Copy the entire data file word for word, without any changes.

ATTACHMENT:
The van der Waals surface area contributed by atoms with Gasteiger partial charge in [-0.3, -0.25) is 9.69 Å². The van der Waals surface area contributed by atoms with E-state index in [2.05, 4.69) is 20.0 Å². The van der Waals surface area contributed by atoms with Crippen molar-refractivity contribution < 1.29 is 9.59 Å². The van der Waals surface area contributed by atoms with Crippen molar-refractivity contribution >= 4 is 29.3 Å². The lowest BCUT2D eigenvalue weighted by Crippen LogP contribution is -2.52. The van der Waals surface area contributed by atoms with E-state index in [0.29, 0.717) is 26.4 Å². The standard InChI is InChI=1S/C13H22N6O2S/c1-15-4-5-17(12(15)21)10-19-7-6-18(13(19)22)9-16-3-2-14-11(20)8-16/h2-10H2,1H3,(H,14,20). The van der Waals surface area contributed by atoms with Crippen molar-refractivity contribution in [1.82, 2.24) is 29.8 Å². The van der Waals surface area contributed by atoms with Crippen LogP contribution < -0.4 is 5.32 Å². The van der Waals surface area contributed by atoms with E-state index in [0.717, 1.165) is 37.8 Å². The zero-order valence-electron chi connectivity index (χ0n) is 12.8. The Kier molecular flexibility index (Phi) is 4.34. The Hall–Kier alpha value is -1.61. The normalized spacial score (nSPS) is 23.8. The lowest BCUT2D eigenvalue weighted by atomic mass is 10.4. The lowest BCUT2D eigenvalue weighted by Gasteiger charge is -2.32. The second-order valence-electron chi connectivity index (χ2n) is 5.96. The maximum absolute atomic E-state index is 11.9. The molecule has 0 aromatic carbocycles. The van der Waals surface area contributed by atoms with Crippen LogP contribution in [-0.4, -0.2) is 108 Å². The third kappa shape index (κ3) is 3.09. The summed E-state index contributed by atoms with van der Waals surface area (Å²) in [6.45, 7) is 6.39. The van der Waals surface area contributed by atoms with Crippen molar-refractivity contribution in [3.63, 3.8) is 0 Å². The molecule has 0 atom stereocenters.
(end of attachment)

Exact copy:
The van der Waals surface area contributed by atoms with Gasteiger partial charge in [-0.3, -0.25) is 9.69 Å². The van der Waals surface area contributed by atoms with E-state index in [2.05, 4.69) is 20.0 Å². The van der Waals surface area contributed by atoms with Crippen molar-refractivity contribution < 1.29 is 9.59 Å². The van der Waals surface area contributed by atoms with Crippen molar-refractivity contribution >= 4 is 29.3 Å². The lowest BCUT2D eigenvalue weighted by Crippen LogP contribution is -2.52. The van der Waals surface area contributed by atoms with E-state index in [0.29, 0.717) is 26.4 Å². The standard InChI is InChI=1S/C13H22N6O2S/c1-15-4-5-17(12(15)21)10-19-7-6-18(13(19)22)9-16-3-2-14-11(20)8-16/h2-10H2,1H3,(H,14,20). The van der Waals surface area contributed by atoms with Crippen molar-refractivity contribution in [1.82, 2.24) is 29.8 Å². The van der Waals surface area contributed by atoms with Crippen LogP contribution < -0.4 is 5.32 Å². The van der Waals surface area contributed by atoms with E-state index in [0.717, 1.165) is 37.8 Å². The zero-order valence-electron chi connectivity index (χ0n) is 12.8. The Kier molecular flexibility index (Phi) is 4.34. The Hall–Kier alpha value is -1.61. The normalized spacial score (nSPS) is 23.8. The lowest BCUT2D eigenvalue weighted by atomic mass is 10.4. The lowest BCUT2D eigenvalue weighted by Gasteiger charge is -2.32. The second-order valence-electron chi connectivity index (χ2n) is 5.96. The maximum absolute atomic E-state index is 11.9. The molecule has 0 aromatic carbocycles. The van der Waals surface area contributed by atoms with Crippen LogP contribution in [-0.4, -0.2) is 108 Å². The third kappa shape index (κ3) is 3.09. The summed E-state index contributed by atoms with van der Waals surface area (Å²) in [6.45, 7) is 6.39. The van der Waals surface area contributed by atoms with Crippen molar-refractivity contribution in [3.63, 3.8) is 0 Å². The molecule has 0 atom stereocenters.